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GuidesResearch methodsWhat you need to know about authority bias

What you need to know about authority bias

Last updated

17 January 2024


Dovetail Editorial Team

Reviewed by

Hugh Good

Giving undue weight to the opinions and actions of authority figures affects the choices people make and the way they perceive information in their everyday lives. This is called authority bias.

The Milgram Experiment conducted by psychologist Stanley Milgram in the early 1960s is a seminal study that brought authority bias into the spotlight. The research revealed that individuals tend to obey authority figures, even when asked to perform actions that contradict their moral beliefs. This experiment underscored the power of authority in shaping behavior and highlighted the need for a deeper understanding of authority bias.

Understanding the potential consequences of unchecked authority bias is crucial for fostering a sense of responsibility in people and encouraging ethical decision-making.

What is authority bias?

Authority bias is a tendency to attribute greater accuracy and truth to statements and decisions made by authorities or experts, even without substantial evidence supporting their claims. This bias can impact many areas of life, from professional settings to personal relationships.

Characteristics of authority bias

  • Unquestioning obedience: individuals may follow an authority figure’s directives without critically evaluating the information.

  • Implicit trust: a predisposition to believe information from authoritative sources is more reliable.

  • Reduced critical evaluation: the tendency to accept statements from authority figures without questioning or challenging their validity.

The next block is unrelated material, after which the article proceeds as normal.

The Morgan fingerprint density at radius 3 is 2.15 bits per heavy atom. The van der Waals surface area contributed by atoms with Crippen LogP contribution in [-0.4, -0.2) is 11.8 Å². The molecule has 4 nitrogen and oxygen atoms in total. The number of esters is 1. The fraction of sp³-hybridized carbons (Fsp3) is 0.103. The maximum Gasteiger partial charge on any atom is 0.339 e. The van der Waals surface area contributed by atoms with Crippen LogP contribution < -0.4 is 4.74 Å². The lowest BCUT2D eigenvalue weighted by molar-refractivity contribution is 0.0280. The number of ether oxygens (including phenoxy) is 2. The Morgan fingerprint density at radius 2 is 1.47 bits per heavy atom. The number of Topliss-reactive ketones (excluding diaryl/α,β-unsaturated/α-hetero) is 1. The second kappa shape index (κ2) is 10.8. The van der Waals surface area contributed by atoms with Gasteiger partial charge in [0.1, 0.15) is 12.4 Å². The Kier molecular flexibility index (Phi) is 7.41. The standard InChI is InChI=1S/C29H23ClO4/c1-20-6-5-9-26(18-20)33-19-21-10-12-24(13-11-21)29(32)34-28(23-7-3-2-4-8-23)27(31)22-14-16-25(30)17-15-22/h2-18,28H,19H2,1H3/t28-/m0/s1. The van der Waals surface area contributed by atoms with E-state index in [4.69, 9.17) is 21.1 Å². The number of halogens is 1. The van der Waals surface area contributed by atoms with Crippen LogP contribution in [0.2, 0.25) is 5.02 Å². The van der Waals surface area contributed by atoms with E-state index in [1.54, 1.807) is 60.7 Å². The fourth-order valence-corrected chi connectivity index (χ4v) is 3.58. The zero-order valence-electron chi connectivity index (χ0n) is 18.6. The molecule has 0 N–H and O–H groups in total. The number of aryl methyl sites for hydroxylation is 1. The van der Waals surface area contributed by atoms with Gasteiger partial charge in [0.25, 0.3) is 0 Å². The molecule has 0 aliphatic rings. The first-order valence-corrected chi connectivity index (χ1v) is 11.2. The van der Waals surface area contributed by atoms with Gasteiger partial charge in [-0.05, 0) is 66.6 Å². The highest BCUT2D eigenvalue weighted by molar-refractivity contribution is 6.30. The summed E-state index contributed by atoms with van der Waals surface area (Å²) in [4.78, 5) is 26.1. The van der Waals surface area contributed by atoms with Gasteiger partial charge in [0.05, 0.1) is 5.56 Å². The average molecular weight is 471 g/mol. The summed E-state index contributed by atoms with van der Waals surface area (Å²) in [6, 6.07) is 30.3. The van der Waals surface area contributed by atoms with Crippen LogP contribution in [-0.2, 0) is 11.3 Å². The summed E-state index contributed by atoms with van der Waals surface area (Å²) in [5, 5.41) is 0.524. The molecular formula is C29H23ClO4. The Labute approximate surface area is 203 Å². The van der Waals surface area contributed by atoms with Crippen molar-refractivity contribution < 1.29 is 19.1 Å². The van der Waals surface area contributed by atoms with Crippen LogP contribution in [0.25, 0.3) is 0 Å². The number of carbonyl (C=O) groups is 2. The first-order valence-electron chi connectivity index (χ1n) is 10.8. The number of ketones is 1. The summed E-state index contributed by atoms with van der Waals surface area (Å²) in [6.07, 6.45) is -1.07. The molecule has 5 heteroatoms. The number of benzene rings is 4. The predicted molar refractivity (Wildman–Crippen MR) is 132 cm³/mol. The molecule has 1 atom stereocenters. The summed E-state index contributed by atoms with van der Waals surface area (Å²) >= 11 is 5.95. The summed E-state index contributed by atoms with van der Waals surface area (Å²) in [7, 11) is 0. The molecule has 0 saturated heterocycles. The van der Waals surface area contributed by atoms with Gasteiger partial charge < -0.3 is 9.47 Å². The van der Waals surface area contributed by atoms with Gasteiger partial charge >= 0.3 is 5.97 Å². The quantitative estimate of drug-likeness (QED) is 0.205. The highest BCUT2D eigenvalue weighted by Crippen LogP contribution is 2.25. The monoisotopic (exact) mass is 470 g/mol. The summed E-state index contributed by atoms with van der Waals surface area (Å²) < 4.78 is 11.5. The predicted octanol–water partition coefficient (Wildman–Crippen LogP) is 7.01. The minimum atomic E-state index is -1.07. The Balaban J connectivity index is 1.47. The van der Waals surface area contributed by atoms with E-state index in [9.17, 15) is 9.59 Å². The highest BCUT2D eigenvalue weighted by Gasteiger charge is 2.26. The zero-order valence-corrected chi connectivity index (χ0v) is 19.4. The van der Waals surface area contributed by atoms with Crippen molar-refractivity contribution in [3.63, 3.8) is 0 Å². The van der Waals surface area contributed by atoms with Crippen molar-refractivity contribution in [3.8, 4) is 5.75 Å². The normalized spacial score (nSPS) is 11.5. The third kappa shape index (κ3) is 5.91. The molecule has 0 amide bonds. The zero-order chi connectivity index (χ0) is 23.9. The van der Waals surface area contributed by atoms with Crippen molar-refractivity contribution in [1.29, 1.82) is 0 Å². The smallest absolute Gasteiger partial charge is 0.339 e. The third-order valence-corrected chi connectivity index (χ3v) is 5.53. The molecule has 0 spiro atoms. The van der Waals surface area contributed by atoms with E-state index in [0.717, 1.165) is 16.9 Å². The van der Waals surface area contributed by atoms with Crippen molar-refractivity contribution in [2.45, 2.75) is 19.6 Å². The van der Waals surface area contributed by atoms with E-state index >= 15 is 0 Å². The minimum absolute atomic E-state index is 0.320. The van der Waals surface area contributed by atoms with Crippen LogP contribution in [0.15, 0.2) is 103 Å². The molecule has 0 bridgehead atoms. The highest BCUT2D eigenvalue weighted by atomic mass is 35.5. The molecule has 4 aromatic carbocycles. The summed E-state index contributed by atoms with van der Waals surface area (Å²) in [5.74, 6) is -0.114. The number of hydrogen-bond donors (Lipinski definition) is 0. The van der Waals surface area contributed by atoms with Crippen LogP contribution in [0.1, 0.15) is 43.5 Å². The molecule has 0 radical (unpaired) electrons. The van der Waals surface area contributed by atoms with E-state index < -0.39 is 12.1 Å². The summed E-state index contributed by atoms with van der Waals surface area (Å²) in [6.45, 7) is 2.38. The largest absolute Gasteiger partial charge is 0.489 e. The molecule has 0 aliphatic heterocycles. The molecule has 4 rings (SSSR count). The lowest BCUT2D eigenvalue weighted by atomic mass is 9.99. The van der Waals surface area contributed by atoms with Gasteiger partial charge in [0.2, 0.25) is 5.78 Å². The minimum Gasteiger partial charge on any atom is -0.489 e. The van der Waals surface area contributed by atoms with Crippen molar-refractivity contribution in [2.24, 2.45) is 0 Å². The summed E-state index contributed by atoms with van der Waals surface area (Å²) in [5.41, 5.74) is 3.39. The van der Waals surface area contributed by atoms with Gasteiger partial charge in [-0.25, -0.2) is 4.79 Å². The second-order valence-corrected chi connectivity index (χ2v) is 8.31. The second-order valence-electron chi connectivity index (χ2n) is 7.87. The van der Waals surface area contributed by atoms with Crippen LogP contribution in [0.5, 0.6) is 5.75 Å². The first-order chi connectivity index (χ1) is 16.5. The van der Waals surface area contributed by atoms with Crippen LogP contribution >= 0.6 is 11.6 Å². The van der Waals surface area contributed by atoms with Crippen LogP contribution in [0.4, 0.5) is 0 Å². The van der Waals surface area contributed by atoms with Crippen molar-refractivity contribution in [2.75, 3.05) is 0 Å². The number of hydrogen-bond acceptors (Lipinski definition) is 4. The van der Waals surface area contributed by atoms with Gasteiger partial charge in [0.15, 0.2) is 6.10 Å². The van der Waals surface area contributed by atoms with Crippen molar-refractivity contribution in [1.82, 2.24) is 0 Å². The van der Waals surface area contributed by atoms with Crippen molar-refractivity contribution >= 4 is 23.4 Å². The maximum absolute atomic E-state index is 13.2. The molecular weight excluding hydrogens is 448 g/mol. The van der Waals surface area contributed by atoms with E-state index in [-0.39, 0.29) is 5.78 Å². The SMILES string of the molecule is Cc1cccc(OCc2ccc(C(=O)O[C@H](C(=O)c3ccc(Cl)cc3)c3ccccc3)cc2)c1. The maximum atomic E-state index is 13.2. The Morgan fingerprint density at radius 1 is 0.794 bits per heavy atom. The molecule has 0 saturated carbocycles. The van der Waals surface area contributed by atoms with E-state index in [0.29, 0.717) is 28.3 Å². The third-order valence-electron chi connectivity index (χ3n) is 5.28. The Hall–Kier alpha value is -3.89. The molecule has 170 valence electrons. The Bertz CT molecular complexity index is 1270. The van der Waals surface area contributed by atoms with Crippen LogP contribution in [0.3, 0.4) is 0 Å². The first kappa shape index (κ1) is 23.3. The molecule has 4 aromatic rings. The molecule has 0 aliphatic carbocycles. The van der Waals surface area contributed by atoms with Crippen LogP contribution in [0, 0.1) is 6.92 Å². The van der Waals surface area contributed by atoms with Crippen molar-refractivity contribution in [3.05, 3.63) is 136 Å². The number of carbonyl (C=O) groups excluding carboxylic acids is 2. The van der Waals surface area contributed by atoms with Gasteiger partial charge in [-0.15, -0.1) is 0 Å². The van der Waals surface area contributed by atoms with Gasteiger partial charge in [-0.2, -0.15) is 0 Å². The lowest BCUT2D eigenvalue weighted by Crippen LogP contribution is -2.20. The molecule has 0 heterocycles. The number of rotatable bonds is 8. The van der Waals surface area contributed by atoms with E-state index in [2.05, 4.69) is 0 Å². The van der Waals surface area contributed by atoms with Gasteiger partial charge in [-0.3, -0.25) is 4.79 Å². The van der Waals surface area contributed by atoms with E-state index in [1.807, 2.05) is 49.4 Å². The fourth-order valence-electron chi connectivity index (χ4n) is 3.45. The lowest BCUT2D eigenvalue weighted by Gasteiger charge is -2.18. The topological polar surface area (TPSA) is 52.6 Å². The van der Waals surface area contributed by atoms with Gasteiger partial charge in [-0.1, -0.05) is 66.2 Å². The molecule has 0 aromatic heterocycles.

Who are authority figures?

  • Field experts: individuals with recognized knowledge and experience in a particular domain, such as scientists, doctors, or engineers, are considered authority figures.

  • Leaders and managers: people often subscribe to the decisions and directions of those in positions of power within organizations, governments, and communities.

  • Educators and teachers: those who hold teaching or instructional roles are often seen as authorities in their respective subjects.

  • Celebrities and influencers: public figures can influence public opinion even if they are not experts in a given field.

How does authority bias influence decision-making?

Authority bias significantly influences decision-making processes by shaping perceptions, attitudes, and choices. It can operate subtly, and people aren’t always aware it affects them.

Decision deference

When people encounter information endorsed by an authority figure, they are more likely to accept it as accurate and base their decisions on it. This bias can lead to unquestioning obedience, affecting the choices people make in their personal and professional lives.

Individuals may defer to the decisions made by authoritative figures without thorough evaluation. They may overlook alternative viewpoints, leading to blind deference and ill-judged choices.

Risk aversion